Dimension Data is powering real-time data behind Tour de France, which is taking place through most of this month. The company said this is the first time spectators are able to view real-time information on all individual riders during the major cycling tournament.
The company said data on riders is processed by its cloud platform across five continents, consuming over 350 million CPU cycles per second. A website showing real-time data is built to support 17 million viewers and 2,000 page requests per second.
Constantly improving ability to track and process data in real time is powering new and innovative ways to look at sporting events. IBM played a similar role during the recent US Open tennis tournament. Now, Dimension has built a platform that brings a new depth of understanding to the Tour.
Tour de France was first held in 1903 and has since evolved into one of the biggest global sporting events. Occurring over multiple stages, the tournament kicked off Saturday and will go on through July 26.
Data is collected from live trackers under the saddle of about 200 individual riders. Dimension's system then processes and analyzes the data making it available to cycling fans the media. Over three weeks, Dimension said it will roll out a range of new capabilities including a beta live tracking website.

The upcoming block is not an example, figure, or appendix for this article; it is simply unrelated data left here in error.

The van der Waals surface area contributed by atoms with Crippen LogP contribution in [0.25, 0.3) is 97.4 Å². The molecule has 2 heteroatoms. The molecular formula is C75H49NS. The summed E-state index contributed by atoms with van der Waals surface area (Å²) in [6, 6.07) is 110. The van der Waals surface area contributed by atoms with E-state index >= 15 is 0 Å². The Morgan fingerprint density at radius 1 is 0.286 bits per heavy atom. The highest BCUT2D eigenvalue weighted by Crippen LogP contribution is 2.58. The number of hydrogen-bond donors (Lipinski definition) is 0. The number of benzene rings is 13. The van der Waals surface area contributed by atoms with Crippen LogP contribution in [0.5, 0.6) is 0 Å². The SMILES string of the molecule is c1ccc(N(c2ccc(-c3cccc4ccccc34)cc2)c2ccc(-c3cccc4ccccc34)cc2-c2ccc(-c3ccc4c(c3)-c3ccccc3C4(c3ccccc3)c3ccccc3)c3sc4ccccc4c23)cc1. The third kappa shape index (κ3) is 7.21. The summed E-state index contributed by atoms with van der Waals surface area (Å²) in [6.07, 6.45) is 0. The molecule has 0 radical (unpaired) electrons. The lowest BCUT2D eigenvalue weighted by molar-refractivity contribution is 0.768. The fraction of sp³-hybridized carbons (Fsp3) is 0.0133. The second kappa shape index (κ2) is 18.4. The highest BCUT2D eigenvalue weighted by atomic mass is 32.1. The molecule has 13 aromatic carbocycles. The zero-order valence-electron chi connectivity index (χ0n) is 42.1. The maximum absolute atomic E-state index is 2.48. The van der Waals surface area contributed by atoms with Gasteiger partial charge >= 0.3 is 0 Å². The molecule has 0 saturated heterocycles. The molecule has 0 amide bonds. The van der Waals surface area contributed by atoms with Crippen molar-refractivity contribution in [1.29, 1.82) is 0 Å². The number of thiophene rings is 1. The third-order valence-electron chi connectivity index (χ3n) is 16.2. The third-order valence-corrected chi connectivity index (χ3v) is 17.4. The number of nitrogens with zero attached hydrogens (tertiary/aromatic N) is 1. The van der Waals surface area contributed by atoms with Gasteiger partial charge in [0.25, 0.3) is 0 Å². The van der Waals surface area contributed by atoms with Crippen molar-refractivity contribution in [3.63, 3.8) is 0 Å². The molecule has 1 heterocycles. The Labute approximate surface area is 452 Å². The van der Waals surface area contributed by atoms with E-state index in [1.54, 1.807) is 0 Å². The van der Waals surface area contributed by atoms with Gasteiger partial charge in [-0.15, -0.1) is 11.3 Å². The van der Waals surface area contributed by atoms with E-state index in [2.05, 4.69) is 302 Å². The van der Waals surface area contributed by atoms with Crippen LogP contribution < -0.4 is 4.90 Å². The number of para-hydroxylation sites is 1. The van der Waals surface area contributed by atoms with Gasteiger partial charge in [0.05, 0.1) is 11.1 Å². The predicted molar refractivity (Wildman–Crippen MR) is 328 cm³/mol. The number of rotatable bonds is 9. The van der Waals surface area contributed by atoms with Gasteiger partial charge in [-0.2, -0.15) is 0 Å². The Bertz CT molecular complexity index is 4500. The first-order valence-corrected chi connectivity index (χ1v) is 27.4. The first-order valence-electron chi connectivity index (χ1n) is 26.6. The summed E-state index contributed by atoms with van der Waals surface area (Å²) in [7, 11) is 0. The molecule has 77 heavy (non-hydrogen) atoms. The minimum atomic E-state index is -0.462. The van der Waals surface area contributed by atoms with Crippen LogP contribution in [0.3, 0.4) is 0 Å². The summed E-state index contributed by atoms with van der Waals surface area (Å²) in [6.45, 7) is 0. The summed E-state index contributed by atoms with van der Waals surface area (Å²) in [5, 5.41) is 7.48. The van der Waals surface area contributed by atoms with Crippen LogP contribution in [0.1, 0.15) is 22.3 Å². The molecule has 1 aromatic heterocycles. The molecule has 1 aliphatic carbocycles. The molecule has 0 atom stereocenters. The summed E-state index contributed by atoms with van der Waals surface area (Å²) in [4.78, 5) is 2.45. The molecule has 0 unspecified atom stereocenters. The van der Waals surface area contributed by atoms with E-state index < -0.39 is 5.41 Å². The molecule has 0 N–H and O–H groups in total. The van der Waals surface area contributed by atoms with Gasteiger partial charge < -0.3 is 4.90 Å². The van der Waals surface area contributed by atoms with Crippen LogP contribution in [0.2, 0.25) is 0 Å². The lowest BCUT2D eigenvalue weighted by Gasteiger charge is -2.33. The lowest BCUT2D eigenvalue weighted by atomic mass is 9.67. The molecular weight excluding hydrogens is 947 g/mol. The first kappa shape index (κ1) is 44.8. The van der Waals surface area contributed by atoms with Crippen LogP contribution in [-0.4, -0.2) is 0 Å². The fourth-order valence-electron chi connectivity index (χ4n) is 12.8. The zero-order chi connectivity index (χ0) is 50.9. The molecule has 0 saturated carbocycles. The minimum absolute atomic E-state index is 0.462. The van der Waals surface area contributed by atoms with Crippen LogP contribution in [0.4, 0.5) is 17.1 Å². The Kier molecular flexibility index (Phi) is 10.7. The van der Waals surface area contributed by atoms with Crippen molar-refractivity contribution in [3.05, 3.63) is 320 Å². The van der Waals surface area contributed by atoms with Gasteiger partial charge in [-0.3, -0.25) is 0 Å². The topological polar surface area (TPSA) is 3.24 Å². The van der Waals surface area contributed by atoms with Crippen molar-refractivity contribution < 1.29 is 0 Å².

The live tracking website lets users track the speed at which each cyclist is riding, how far along they are in the race and their position in relation to other cyclists.
“Until now it was difficult to understand what was happening outside of what could be shown on the live television coverage,” said Dimension Data executive Jeremy Ord in a press release. “The ability to follow riders, get accurate information about which riders are in a group, and see real-time speed are just some of the innovations that will be realized through this solution.”
Data is being provided by a third-party geo localization transmission component. It is then “cleansed” or cleaned up, analyzed and provided via real-time streaming and historical archive. In total, the just under 200 riders are expected to generate 42,000 geospatial points and 75 million GPS readings.
The Amaury Sport Organisation partnered with the 22 teams participating in the event making the platform possible. The technology was first tested during the Critérium du Dauphiné race held in France last month. Once cyclist was clocked in at an astounding 65 miles per hour.
“Dimension Data is bringing a new level of technical capability to the Tour de France in areas that will transform the technology landscape, including internet of things, real time big data analytics, Elastic Cloud Infrastructure, contemporary digital platforms, advanced collaboration technologies, and agile development practices,” said Brett Dawson, Dimension Data Group CEO. “We’ll be their ‘Technical Tour de Force’.”